Is Kiwi Ingenuity a Thing of the Past


OK, apologies for the blogfade. My father in law has gone to rest 3 months after being told he had 3 days to 2 weeks left after a second long battle with cancer. I’ve had lots of things I wanted to blog about, but haven’t had the time or state of mind. But I’m back with bells on.

Lots of things coming up, so please keep an eye out. What’s coming up?

I want to talk some more about health technology and ask why we aren’t using it in our hospitals to the degree that we should even though it can save time, money and most of all, lives.

I also want to explore in depth the Number 8 Fencing Wire way of life in New Zealand and whether it still exists. I want to explore why, when we have so many brilliant minds in New Zealand, it doesn’t result in increased GDP and why the little guy stays little.

I discussed this with a colleague a few days ago and he postulated that we are still celebrating Ernest Rutherford, the Hamilton Jet, Peter Jackson’s Lord of the Rings, AJ Hackett and Number 8 fencing wire and some guy who rode an Indian motorcycle faster than it was designed to go and that they are all in the past. He seemed to think we weren’t so smart any more.

So I asked him, what about the Rex, 3D Printing, the Martin Jet Pack or Mark Rocket’s Rocket? He hadn’t heard of any of those and I suspect very few Kiwi’s have.

I have long bemoaned that New Zealand doesn’t take advantage of a fairly unique mindset that makes up many Kiwis. There are so many opportunities, so many capable people, but we seem to be unable to capitalise on them. Yes there are grants, there are incubators, there are clusters, but most good ideas either go by the wayside or fly overseas where investors recognise an opportunity when they see one.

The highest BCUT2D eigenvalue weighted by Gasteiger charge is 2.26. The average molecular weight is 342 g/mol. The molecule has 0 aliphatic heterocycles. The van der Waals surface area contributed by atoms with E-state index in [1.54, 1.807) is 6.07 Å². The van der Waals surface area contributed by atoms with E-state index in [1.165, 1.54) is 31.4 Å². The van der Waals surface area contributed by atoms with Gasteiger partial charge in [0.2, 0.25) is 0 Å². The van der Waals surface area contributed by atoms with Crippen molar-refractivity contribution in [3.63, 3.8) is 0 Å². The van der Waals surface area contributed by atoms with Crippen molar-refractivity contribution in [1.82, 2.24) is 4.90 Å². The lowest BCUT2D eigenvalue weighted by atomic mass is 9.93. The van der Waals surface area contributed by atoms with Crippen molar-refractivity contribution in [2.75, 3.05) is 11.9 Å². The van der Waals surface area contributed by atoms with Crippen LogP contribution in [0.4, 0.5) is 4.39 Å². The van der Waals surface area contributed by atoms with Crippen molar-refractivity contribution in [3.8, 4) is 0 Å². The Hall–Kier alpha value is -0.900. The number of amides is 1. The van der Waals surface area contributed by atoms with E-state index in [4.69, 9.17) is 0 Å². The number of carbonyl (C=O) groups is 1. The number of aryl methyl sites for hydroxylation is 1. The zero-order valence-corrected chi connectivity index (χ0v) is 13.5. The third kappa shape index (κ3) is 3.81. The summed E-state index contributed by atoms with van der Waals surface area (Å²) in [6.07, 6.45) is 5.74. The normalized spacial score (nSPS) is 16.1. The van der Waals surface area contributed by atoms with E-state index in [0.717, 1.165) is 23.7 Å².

So I’m going to do some digging and some talking and maybe even have the opportunity to help a few people on the way. New Zealand has the potential to be an innovation and center of excellence capital of the world. Whether it is a gadget that stops the paint tin falling off a ladder or nanotechnology, we are great problem solvers.

More people, businesses and government need to recognize and harness our ability and we need to do it differently if we want to get a different result. Our smarts are everywhere but they are disorganized and rudderless. I say we wake up and smell the coffee.

Let’s go Kiwis! Come along for the ride. Don’t just listen, come and join the conversation. Have you got some good ideas? What’s holding you back?

Singularity and ESI’s


I always thought of singularity as being when supercomputers end up being able to match human intelligence. One of the early science fiction films that influenced me in my youth was 2001 A Space Odyssey. I loved all of Arthur C Clarke’s books,but HAL 9000 was my first introduction to the concept of a computer that thinks, reasons and has emotions. I’ve often thought  that if a computer reached that level, it would consider humans to be animals to be eradicated as quickly as possible. The way we humans behave is often totally irrational and inappropriate, we are actively destroying our planet and instead of working together to fix it.